Apparently the just say no campaign has been around longer than we thought. In this poem, Whittier, an active abolitionist, rails against the evils of haschish (hashish) and equates them with the moral distortions caused by the Southern economy of cotton and slavery. Drugs are bad, m’kay?


John Greenleaf Whittier (1807-1892)

Of all that Orient lands can vaunt
Of marvels with our own competing,
The strangest is the Haschish plant,
And what will follow on its eating.

What pictures to the taster rise,
Of Dervish or of Almeh dances!
Of Eblis, or of Paradise,
Set all aglow with Houri glances!

The poppy visions of Cathay,
The heavy beer-trance of the Suabian;
The wizard lights and demon play
Of nights Walpurgis and Arabian!

The Mollah and the Christian dog
Change place in mad metempsychosis;
The Muezzin climbs the synagogue,
The Rabbi shakes his beard at Moses!

The Arab by his desert well
Sits choosing from some Caliph's daughters,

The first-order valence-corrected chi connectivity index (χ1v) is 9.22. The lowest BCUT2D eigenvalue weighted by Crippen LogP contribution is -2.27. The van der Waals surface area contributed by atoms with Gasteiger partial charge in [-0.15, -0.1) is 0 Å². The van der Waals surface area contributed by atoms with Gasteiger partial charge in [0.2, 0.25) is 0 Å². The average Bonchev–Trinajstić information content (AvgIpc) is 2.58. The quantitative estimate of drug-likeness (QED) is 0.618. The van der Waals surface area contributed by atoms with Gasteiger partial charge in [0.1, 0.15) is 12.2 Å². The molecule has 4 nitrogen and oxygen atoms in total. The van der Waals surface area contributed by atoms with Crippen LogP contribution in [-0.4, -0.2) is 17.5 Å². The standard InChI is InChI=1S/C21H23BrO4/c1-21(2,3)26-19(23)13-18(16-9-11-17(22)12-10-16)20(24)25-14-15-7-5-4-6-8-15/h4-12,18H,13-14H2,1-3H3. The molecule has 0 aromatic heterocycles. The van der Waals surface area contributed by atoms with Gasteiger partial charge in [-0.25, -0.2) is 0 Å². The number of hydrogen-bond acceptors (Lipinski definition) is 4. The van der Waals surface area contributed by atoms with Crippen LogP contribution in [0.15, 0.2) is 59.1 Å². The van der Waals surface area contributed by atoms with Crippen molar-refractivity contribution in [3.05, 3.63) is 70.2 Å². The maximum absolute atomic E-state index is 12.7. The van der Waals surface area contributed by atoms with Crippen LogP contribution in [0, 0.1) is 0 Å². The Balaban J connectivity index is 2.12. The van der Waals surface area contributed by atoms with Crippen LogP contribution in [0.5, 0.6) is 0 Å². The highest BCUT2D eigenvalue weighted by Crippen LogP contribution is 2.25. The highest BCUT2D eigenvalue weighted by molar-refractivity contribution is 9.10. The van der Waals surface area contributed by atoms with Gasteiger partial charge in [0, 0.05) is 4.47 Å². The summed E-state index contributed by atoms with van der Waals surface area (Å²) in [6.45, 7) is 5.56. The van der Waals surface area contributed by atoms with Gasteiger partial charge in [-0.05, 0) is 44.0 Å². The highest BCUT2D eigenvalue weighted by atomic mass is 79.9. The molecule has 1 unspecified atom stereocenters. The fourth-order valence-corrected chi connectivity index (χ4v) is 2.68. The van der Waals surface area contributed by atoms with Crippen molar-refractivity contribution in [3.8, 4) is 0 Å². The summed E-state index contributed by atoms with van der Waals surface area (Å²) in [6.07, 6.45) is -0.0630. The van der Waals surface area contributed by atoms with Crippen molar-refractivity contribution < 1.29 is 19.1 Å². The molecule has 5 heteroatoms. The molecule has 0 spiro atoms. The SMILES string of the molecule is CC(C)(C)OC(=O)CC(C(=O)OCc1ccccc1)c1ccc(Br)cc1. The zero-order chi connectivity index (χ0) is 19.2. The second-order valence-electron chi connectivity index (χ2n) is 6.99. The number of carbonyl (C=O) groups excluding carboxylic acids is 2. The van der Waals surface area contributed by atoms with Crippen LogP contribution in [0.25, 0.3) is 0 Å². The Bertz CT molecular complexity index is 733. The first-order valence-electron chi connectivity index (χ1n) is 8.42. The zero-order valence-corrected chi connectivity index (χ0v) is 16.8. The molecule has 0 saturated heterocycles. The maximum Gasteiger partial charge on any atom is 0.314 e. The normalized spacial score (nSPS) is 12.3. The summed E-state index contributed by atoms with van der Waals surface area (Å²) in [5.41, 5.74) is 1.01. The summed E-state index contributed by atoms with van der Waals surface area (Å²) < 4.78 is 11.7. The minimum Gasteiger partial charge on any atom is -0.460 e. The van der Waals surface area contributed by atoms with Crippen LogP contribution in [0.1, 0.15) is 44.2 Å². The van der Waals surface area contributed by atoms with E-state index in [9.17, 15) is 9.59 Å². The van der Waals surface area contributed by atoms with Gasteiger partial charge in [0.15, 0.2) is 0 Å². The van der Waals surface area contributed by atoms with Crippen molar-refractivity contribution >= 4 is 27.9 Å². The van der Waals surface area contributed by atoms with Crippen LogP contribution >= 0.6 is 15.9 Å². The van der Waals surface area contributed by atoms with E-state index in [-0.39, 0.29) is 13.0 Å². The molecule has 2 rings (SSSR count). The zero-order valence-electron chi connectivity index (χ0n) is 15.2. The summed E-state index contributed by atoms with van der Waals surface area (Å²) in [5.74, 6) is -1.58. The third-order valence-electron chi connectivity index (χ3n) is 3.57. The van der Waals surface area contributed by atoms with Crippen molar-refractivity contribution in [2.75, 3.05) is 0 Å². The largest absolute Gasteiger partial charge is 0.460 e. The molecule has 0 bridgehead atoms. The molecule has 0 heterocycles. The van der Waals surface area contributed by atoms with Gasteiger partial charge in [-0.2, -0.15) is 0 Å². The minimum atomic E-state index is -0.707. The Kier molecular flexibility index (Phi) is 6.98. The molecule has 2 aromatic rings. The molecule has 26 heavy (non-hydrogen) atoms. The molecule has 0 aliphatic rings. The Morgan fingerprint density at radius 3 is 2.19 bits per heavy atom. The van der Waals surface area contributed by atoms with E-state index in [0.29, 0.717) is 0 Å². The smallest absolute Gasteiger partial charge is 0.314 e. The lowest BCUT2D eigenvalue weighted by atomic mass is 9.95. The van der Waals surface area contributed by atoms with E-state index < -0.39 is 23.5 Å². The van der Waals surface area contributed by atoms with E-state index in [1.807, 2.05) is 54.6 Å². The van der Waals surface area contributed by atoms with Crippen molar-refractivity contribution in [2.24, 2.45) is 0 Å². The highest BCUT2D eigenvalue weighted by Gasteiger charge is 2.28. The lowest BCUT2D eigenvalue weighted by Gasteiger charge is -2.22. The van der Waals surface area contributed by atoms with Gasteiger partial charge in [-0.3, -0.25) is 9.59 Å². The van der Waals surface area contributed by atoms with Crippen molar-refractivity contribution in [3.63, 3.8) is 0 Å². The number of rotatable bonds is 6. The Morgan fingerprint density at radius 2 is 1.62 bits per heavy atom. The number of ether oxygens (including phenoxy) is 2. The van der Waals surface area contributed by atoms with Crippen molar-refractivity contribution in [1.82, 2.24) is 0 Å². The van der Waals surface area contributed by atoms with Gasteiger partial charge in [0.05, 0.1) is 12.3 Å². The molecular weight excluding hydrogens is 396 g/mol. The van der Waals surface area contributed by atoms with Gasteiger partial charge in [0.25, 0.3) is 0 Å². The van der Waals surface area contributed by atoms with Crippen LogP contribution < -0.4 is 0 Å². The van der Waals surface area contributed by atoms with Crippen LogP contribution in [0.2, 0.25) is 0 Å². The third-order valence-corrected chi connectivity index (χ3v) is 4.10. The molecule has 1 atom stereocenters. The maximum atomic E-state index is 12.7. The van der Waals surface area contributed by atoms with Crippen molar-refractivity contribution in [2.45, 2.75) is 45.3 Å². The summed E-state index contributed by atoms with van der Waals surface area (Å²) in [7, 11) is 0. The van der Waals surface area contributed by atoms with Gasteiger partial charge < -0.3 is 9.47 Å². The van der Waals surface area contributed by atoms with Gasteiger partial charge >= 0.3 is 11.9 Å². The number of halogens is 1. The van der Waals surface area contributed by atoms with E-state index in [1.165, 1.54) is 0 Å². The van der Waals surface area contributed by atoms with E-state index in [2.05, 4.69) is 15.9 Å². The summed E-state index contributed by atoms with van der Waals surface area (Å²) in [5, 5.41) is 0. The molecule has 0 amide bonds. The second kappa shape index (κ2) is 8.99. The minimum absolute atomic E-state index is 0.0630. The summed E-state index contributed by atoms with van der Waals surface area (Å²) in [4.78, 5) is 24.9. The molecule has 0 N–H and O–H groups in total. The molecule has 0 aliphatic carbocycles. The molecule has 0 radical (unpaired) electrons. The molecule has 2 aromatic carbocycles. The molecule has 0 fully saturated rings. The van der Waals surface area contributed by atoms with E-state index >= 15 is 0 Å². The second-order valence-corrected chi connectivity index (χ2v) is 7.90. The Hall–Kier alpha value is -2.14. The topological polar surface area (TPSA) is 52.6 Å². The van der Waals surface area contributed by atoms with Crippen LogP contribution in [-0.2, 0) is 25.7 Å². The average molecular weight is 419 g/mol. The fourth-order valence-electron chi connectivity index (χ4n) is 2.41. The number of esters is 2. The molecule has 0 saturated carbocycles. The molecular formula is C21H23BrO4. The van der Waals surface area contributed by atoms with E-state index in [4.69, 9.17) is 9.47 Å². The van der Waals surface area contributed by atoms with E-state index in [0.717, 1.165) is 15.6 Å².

And hears his single camel's bell
Sound welcome to his regal quarters.

The Koran's reader makes complaint
Of Shitan dancing on and off it;
The robber offers alms, the saint
Drinks Tokay and blasphemes the Prophet.

Such scenes that Eastern plant awakes;
But we have one ordained to beat it,
The Haschish of the West, which makes
Or fools or knaves of all who eat it.

The preacher eats, and straight appears
His Bible in a new translation;
Its angels negro overseers,
And Heaven itself a snug plantation!

The man of peace, about whose dreams
The sweet millennial angels cluster,
Takes the mad weed, and plots and schemes,
A raving Cuban filibuster!

The noisiest Democrat, with ease,
It turns to Slavery's parish beadle;
The shrewdest statesman eats and sees
Due southward point the polar needle.

The Judge partakes, and sits erelong
Upon his bench a railing blackguard;
Decides off-hand that right is wrong,
And reads the ten commandments backward.

O potent plant! so rare a taste
Has never Turk or Gentoo gotten;
The hempen Haschish of the East
Is powerless to our Western Cotton!

Actually, if you read this poem carefully, what's going on is rather more complicated than a simple Just Say No message. Whitter is equating the ability of hash to distort the senses of those who use it with the ability of cotton money to distort the moral sense of those who profit from it.

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